Approximately 92% of Asia-Pacific’s population is exposed to levels of air pollution that violate the human right to live in a clean, healthy and sustainable environment.
Air pollution also has negative implications for economies across the region, including loss of potential economic output (3.3% of global GDP, 2018), reduced productivity among workers and increased health care costs.2 Moreover, businesses located in countries with high levels of air pollution may face restricted access to capital markets. Businesses may also find it difficult to recruit from a global talent pool, which has grown increasingly mobile, health-conscious and environmentally aware.
Given the extent and criticality of the issue, research is urgently required into the root causes of air pollution and potential solutions. Among other prescriptions, this report concludes that governments must address clean air as a priority policy objective, rooted in the State’s duty to protect human rights. In this context, the UN Guiding Principles on Business and Human Rights (UNGPs) offer a useful framework to delineate the State’s responsibility to protect the right to clean air and provide access to remedy when abuses have occurred.3
Asia in Focus: Clean Air and the Business and Human Rights Agenda begins by examining the extent of the air pollution challenge in the region. Following this, the report highlights the major sources of air pollution in Asia and explores the cost implications for the region’s economies and people. The report then outlines challenges to formulating air pollution policy and charts mitigation measures already in place. The report concludes by exploring the link between air pollution and human rights, and demonstrating how international human rights instruments enable a rights-based approach to addressing environmental violations. Importantly, the report outlines how the three-pillared framework of the UNGPs might be applied to effectively overcome the air pollution challenge.
The problem of air pollution is particularly severe in the rapidly growing urban centres of Asia. Mounting scientific evidence has brought the magnitude of the air pollution problem into focus along with the long-term economic and health consequences of prolonged exposure to unhealthy air. Asia is disproportionately affected, with South and East Asia home to 49 of the 50 most polluted cities worldwide.4
Vulnerable groups disproportionately bear the costs of air pollution. The global economic and public health cost of air pollutants is estimated to be US$2.9trn annually or 3.3% of global GDP (2018).5 However, the impacts of air pollution are unevenly distributed. This holds true for both low-income and high-income countries. Informal economy workers, Indigenous Peoples, women and low-income families are exposed to far greater levels of pollutants, than other groups.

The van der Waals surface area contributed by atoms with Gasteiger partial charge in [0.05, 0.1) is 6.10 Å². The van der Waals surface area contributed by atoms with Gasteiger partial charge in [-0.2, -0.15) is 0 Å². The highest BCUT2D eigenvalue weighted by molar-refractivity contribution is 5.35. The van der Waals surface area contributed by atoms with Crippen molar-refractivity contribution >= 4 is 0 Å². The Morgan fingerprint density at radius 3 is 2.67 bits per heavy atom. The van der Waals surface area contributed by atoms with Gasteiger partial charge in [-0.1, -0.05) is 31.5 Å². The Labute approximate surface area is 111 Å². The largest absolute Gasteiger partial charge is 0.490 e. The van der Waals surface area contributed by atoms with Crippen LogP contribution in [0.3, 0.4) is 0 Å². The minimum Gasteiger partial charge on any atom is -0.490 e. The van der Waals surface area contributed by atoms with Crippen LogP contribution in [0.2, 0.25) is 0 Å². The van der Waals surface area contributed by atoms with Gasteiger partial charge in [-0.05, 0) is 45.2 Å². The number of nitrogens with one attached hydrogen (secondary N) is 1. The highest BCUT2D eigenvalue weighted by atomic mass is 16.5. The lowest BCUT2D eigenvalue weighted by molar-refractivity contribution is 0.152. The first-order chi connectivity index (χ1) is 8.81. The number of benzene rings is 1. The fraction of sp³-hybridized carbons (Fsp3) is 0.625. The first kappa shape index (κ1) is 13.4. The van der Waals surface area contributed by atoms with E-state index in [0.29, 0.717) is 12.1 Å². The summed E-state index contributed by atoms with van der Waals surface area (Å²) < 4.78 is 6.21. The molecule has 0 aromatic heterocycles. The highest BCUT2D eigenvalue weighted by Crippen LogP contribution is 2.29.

The health impacts of air pollution put future generations at risk. Air pollution can have significant consequences for maternal and neonatal health, adversely affecting fertility, increasing the risk of preterm births and leading to a higher incidence of infant and maternal mortality, birth defects and breast cancer. Falling birth rates could lead to a reduction in the labour force in the coming years, with knock-on effects for future economic growth.
Health impacts of air pollution on the economy. Labour productivity can be adversely affected by air pollution as rising incidences of air pollution-related illnesses lead to increased absenteeism. Poor air quality has proven impacts too, on agricultural production. Consumer-facing businesses report substantially less revenue as customers stay indoors when air quality is poor. The most sought-after workers tend to shun cities and countries where air pollution is high.
The lack of uniform regulatory frameworks and standardised data contributes to the challenge of addressing air pollution in Asia. The problem of inconsistency in regulatory frameworks among Asian countries is a key obstacle to collaboration in the region. Additionally, the lack of standardised data makes monitoring air pollution more complex and expensive.
Measures to control air pollution in Asia, though underway, still have more to achieve. Regulatory interventions are showing promise, such as government-mandated monitoring of air quality and emissions standards, and the introduction of more stringent enforcement mechanisms. Positive results are found when businesses align operations with industry best practices and increase awareness of environment-friendly policies among members of the general public and local business communities.
In Asia, 82% of total urban ambient air pollution resulting from PM2.5 originates from man-made sources such as fossil fuel burning (for electricity generation and transport fuels), agricultural burning, waste burning and industrial operations.
What are the major sources of air pollution in Asia? What can the State and business community do to limit air pollution? Find out in this video.